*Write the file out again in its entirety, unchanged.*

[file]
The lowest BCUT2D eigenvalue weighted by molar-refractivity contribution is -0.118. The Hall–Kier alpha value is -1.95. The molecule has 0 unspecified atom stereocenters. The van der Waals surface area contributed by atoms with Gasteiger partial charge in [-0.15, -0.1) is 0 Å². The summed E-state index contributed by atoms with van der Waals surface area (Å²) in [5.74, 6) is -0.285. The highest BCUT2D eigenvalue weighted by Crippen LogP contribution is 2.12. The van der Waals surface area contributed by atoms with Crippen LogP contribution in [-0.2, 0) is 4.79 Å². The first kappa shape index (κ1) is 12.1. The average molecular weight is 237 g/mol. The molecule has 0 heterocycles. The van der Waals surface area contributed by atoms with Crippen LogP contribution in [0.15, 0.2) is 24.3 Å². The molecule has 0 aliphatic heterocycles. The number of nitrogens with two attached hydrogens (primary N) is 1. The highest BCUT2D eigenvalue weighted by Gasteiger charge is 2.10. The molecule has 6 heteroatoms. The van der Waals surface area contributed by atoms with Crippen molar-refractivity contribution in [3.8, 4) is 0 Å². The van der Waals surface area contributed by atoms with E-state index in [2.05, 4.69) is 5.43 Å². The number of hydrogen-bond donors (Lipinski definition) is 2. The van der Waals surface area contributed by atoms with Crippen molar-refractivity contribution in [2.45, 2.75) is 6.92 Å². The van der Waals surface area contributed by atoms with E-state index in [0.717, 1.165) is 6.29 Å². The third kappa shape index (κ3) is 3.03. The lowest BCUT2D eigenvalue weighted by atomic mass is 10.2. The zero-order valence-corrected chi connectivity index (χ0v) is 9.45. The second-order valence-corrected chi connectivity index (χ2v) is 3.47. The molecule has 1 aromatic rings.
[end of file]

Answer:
The lowest BCUT2D eigenvalue weighted by molar-refractivity contribution is -0.118. The Hall–Kier alpha value is -1.95. The molecule has 0 unspecified atom stereocenters. The van der Waals surface area contributed by atoms with Gasteiger partial charge in [-0.15, -0.1) is 0 Å². The summed E-state index contributed by atoms with van der Waals surface area (Å²) in [5.74, 6) is -0.285. The highest BCUT2D eigenvalue weighted by Crippen LogP contribution is 2.12. The van der Waals surface area contributed by atoms with Crippen LogP contribution in [-0.2, 0) is 4.79 Å². The first kappa shape index (κ1) is 12.1. The average molecular weight is 237 g/mol. The molecule has 0 heterocycles. The van der Waals surface area contributed by atoms with Crippen LogP contribution in [0.15, 0.2) is 24.3 Å². The molecule has 0 aliphatic heterocycles. The number of nitrogens with two attached hydrogens (primary N) is 1. The highest BCUT2D eigenvalue weighted by Gasteiger charge is 2.10. The molecule has 6 heteroatoms. The van der Waals surface area contributed by atoms with Crippen molar-refractivity contribution in [3.8, 4) is 0 Å². The van der Waals surface area contributed by atoms with E-state index in [2.05, 4.69) is 5.43 Å². The number of hydrogen-bond donors (Lipinski definition) is 2. The van der Waals surface area contributed by atoms with Crippen molar-refractivity contribution in [2.45, 2.75) is 6.92 Å². The van der Waals surface area contributed by atoms with E-state index in [0.717, 1.165) is 6.29 Å². The third kappa shape index (κ3) is 3.03. The lowest BCUT2D eigenvalue weighted by atomic mass is 10.2. The zero-order valence-corrected chi connectivity index (χ0v) is 9.45. The second-order valence-corrected chi connectivity index (χ2v) is 3.47. The molecule has 1 aromatic rings.